Post-traumatic stress disorder (PTSD) is an anxiety disorder that can be brought on by a traumatic event. PTSD can happen after a life-threatening situation, such as breast cancer diagnosis or cancer recurrence. PTSD can affect your ability to cope with life's daily chores and inconveniences and make it difficult to function.
Symptoms of PTSD can include:
- nightmares or flashbacks about the cancer experience
- continuously focusing on the cancer experience
- avoiding people, places, and events that remind you of the experience
- trouble sleeping
- extreme irritableness
- intense feelings of fear
- being overly excitable
- feeling helpless or hopeless
- shame or guilty feelings
- bouts of crying
- feeling emotionally numb
- sadness or depression
- loss of appetite
- trouble maintaining personal relationships
- self-destructive behavior (alcohol or drug abuse, for example)
- memory problems
- concentration problems
- being startled or frightened easily
- getting no joy from activities you used to enjoy
PTSD symptoms usually appear within 3 months of a traumatic event, last longer than a month, and severely affect daily life. In some cases, symptoms don't appear for years after the traumatic event.
To prevent PTSD symptoms from getting worse, it's important to tell your doctor about your feelings right away. If you’re thinking about harming yourself or someone else, call 911 right away or ask family or friends to help you.
PTSD treatment can include medications, such as antidepressants, and therapy to help you learn ways to cope with situations that may trigger traumatic stress.
The following suggestions can help if you’re coping with PTSD brought on by breast cancer:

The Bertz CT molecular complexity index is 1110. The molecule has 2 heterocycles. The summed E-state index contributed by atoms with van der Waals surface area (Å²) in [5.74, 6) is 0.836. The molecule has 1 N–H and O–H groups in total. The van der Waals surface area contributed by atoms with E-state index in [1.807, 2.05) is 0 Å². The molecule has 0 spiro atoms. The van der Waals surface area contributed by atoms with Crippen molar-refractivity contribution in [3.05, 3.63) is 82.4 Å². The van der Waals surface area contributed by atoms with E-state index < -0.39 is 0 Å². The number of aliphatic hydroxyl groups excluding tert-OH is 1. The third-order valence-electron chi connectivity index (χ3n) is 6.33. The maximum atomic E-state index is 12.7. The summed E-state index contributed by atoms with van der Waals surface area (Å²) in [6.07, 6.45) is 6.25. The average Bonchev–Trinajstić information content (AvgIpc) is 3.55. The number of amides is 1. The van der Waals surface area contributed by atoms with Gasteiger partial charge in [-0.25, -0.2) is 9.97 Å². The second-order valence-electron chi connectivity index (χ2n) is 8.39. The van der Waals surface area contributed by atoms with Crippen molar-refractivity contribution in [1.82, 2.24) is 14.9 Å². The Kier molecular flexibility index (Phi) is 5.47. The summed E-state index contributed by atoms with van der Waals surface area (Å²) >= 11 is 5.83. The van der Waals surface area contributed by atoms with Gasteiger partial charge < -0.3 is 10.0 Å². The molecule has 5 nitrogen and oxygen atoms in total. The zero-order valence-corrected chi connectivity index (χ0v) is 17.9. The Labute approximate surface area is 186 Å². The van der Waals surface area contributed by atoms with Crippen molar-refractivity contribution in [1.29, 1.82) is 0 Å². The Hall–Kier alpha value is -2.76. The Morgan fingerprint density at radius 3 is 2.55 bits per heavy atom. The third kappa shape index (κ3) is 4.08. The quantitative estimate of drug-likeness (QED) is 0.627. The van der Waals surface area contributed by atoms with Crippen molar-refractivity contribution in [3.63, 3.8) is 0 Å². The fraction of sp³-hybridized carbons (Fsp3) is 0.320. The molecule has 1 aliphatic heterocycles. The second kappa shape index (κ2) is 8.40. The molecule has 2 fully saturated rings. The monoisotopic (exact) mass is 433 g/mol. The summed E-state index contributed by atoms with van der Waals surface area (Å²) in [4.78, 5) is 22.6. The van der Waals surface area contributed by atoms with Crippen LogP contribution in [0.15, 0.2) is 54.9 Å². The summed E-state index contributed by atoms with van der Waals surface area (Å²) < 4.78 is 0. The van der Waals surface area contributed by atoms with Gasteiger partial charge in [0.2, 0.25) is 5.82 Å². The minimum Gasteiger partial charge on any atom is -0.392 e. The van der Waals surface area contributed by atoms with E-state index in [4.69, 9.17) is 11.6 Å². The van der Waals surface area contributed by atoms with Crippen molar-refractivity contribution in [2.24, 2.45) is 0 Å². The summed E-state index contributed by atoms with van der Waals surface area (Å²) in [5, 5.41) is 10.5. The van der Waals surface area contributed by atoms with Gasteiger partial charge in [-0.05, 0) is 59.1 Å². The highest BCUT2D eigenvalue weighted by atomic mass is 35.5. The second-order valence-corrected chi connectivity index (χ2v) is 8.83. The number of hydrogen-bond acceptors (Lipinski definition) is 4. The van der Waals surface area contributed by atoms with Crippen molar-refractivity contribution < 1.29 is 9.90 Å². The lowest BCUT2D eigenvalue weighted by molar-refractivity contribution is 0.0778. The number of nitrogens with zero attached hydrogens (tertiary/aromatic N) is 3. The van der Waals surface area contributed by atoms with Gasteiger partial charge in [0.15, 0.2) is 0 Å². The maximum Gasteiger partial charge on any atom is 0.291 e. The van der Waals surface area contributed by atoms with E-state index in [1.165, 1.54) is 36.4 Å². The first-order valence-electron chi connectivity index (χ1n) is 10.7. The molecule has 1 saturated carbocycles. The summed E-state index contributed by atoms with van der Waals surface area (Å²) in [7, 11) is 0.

- Stick to your PTSD treatment plan. Time and patience can really help your coping abilities.
- Get enough sleep. Being well rested can reduce stress levels.
- Exercise regularly. Exercise can reduce stress and increase the release of endorphins, a chemical made by body that promotes good feelings.
- Eat a healthy diet to give your body all the nutrients it needs.
- Avoid caffeine and nicotine — they can increase stress levels.
- Don’t use alcohol or drugs to cope. Self-medicating can be dangerous and prolong the healing process.
- Learn new habits. Practice a new hobby or go for a stroll around the block when you start to feel anxious.
- Surround yourself with supportive people and try to discuss your feelings with them.
- Consider joining a support group to find others in your situation.
Some complementary and holistic medicine techniques have been shown to ease anxiety, stress, fear, and depression, including:
- guided imagery
- music therapy
- progressive muscle relaxation
- support groups
- tai chi
Post-Traumatic Stress Disorder After a Cancer Diagnosis
Kelly Grosklags is a licensed clinical social worker and a board-certified diplomat in clinical social work. She earned a fellowship in grief counseling from the American Academy of Health Care Professionals and is the author of A Comforted Heart: An Oncology Psychotherapist Perspective on Finding Meaning and Hope During Illness and Loss.
Listen to the podcast to hear Kelly talk about what PTSD is, what causes it, and some of the most common symptoms of PTSD in people diagnosed with cancer.
Can we help guide you?
Create a profile for better recommendations
Tamoxifen (Brand Names: Nolvadex, Soltamox)
Tamoxifen is the oldest and most-prescribed selective estrogen receptor modulator (SERM)....
Breast self-exam, or regularly examining your breasts on your own, can be an important way to...
Cancer Survivors Overestimate Quality of Their Diets
Most people who have been diagnosed with cancer think they eat a healthy diet, but a study found...